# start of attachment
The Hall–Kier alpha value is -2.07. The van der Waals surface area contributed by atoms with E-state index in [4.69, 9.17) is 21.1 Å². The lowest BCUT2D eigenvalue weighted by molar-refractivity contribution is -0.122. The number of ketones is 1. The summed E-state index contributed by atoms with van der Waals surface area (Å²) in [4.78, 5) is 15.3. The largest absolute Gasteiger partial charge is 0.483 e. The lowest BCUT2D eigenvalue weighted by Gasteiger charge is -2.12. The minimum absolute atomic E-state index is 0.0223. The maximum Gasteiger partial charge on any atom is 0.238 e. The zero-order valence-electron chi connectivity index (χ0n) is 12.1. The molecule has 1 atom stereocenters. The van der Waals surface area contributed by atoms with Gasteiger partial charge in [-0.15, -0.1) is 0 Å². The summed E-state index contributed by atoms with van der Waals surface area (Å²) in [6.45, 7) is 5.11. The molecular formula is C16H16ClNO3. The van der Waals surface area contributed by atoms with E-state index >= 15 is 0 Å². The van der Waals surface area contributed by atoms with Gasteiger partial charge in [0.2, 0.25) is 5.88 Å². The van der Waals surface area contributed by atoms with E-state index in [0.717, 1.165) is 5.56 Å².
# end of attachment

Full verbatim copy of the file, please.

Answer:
The Hall–Kier alpha value is -2.07. The van der Waals surface area contributed by atoms with E-state index in [4.69, 9.17) is 21.1 Å². The lowest BCUT2D eigenvalue weighted by molar-refractivity contribution is -0.122. The number of ketones is 1. The summed E-state index contributed by atoms with van der Waals surface area (Å²) in [4.78, 5) is 15.3. The largest absolute Gasteiger partial charge is 0.483 e. The lowest BCUT2D eigenvalue weighted by Gasteiger charge is -2.12. The minimum absolute atomic E-state index is 0.0223. The maximum Gasteiger partial charge on any atom is 0.238 e. The zero-order valence-electron chi connectivity index (χ0n) is 12.1. The molecule has 1 atom stereocenters. The van der Waals surface area contributed by atoms with Gasteiger partial charge in [-0.15, -0.1) is 0 Å². The summed E-state index contributed by atoms with van der Waals surface area (Å²) in [6.45, 7) is 5.11. The molecular formula is C16H16ClNO3. The van der Waals surface area contributed by atoms with E-state index >= 15 is 0 Å². The van der Waals surface area contributed by atoms with Gasteiger partial charge in [0.2, 0.25) is 5.88 Å². The van der Waals surface area contributed by atoms with E-state index in [0.717, 1.165) is 5.56 Å².